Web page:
Going Where No Food Service Company Has Dared to Go Before

Today — and not for the first time — Bon Appétit Management Company is making history in the food service industry.

Aaron Miller of Miller Livestock in Ohio, a Bon Appétit Farm to Fork partner and the first Food Alliance-certified livestock farm in Ohio. Photo by Sarah Piper/BAMCO Foundation

In a joint announcement with The Humane Society of the United States, we are vowing to stop serving all pork produced using the cruel and inhumane practice of gestation crates and all eggs, including “liquid” ones (those removed from their shells), from hens confined to battery cages by 2015.

This is the next step on the path we’ve been on since 2003, when we said ‘no’ to antibiotics in feed or water for chicken (and later, turkey). Two years after that, we vowed that our hamburgers had to come from cows not given antibiotics routinely or growth hormones ever and that all of our shell eggs had to be Certified Humane.

We serve more than 3 million pounds of pork (including 800,000 pounds of bacon alone) and 1.75 million pounds of liquid eggs, the equivalent of about 11 million shell eggs. Finding more humane sources for those items is not going to be easy: “The products we need aren’t produced in the quantities we need,” my colleague Helene York, director of strategic sourcing and research, writes in a guest post today for Civil Eats. So why are we doing it? “We’re convinced of one thing: the best chance for change is to stop waiting for everyone else to make the first move.”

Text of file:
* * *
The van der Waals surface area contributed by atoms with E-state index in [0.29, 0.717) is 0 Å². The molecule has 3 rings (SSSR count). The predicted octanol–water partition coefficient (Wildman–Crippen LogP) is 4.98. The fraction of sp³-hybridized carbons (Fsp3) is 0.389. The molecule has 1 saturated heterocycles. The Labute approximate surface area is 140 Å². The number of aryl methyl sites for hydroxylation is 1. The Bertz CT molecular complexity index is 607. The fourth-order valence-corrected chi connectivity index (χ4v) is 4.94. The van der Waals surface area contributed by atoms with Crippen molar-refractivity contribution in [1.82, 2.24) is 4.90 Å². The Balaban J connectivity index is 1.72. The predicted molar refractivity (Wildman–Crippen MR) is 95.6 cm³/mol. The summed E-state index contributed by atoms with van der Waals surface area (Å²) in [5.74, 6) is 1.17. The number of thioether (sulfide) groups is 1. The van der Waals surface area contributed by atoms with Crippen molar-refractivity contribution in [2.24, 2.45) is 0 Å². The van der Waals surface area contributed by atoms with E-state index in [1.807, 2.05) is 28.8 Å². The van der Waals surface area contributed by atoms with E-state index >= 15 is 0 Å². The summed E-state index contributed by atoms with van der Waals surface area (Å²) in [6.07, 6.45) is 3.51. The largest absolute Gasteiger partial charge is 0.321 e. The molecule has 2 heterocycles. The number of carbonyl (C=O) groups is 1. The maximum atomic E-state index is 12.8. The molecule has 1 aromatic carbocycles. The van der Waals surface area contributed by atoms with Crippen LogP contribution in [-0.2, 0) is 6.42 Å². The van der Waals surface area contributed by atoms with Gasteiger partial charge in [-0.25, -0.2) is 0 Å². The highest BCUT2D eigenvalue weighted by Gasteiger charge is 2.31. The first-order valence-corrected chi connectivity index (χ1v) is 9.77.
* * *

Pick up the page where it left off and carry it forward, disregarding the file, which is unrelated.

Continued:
We are not only raising the minimum standards for what we will buy; we are also making a commitment that by 2015, at least 25 percent of all our meat, poultry, and eggs will meet the highest animal welfare standards, as verified by the independent third parties Animal Welfare Approved, Food Alliance, Humane Farm Animal Care, or Global Animal Partnership. These four groups don’t just ban gestation crates and battery cages, they prohibit routine antibiotics and all hormones, and reward producers for allowing animals to engage in their natural behaviors.

“Today’s announcement by Bon Appétit is yet another benchmark for others in the food service sector to strive to reach,” writes Wayne Pacelle, President of The Humane Society, in a blog post today. “The company is demonstrating that being socially responsible is not a bromide or a slogan, but an operational principle.”

Indeed it is. That’s why we’ve set defined deadlines and defined goals. As Bon Appétit CEO Fedele Bauccio said angrily to me last week, when I asked what would happen if we couldn’t locate enough humane pork suppliers by 2015 to meet our supply needs: “Then we’ll menu differently — we’ll serve more turkey sandwiches! I’m not waiting for these guys anymore.”

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